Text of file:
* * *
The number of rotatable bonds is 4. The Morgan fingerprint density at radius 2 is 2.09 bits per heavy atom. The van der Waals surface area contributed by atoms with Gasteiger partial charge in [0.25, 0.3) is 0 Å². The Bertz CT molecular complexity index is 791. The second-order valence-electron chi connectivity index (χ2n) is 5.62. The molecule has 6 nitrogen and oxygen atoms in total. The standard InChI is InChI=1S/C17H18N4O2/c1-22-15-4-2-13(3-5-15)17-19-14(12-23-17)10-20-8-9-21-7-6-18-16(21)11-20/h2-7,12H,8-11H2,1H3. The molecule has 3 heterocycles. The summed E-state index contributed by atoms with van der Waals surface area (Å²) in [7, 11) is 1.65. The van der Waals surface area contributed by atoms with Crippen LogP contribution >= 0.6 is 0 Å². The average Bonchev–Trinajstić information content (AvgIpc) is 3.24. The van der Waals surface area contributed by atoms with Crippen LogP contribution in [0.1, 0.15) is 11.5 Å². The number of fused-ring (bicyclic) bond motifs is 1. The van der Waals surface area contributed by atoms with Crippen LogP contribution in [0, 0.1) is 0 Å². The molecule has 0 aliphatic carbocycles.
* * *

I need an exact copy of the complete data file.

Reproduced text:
The number of rotatable bonds is 4. The Morgan fingerprint density at radius 2 is 2.09 bits per heavy atom. The van der Waals surface area contributed by atoms with Gasteiger partial charge in [0.25, 0.3) is 0 Å². The Bertz CT molecular complexity index is 791. The second-order valence-electron chi connectivity index (χ2n) is 5.62. The molecule has 6 nitrogen and oxygen atoms in total. The standard InChI is InChI=1S/C17H18N4O2/c1-22-15-4-2-13(3-5-15)17-19-14(12-23-17)10-20-8-9-21-7-6-18-16(21)11-20/h2-7,12H,8-11H2,1H3. The molecule has 3 heterocycles. The summed E-state index contributed by atoms with van der Waals surface area (Å²) in [7, 11) is 1.65. The van der Waals surface area contributed by atoms with Crippen LogP contribution >= 0.6 is 0 Å². The average Bonchev–Trinajstić information content (AvgIpc) is 3.24. The van der Waals surface area contributed by atoms with Crippen LogP contribution in [0.1, 0.15) is 11.5 Å². The number of fused-ring (bicyclic) bond motifs is 1. The van der Waals surface area contributed by atoms with Crippen LogP contribution in [0, 0.1) is 0 Å². The molecule has 0 aliphatic carbocycles.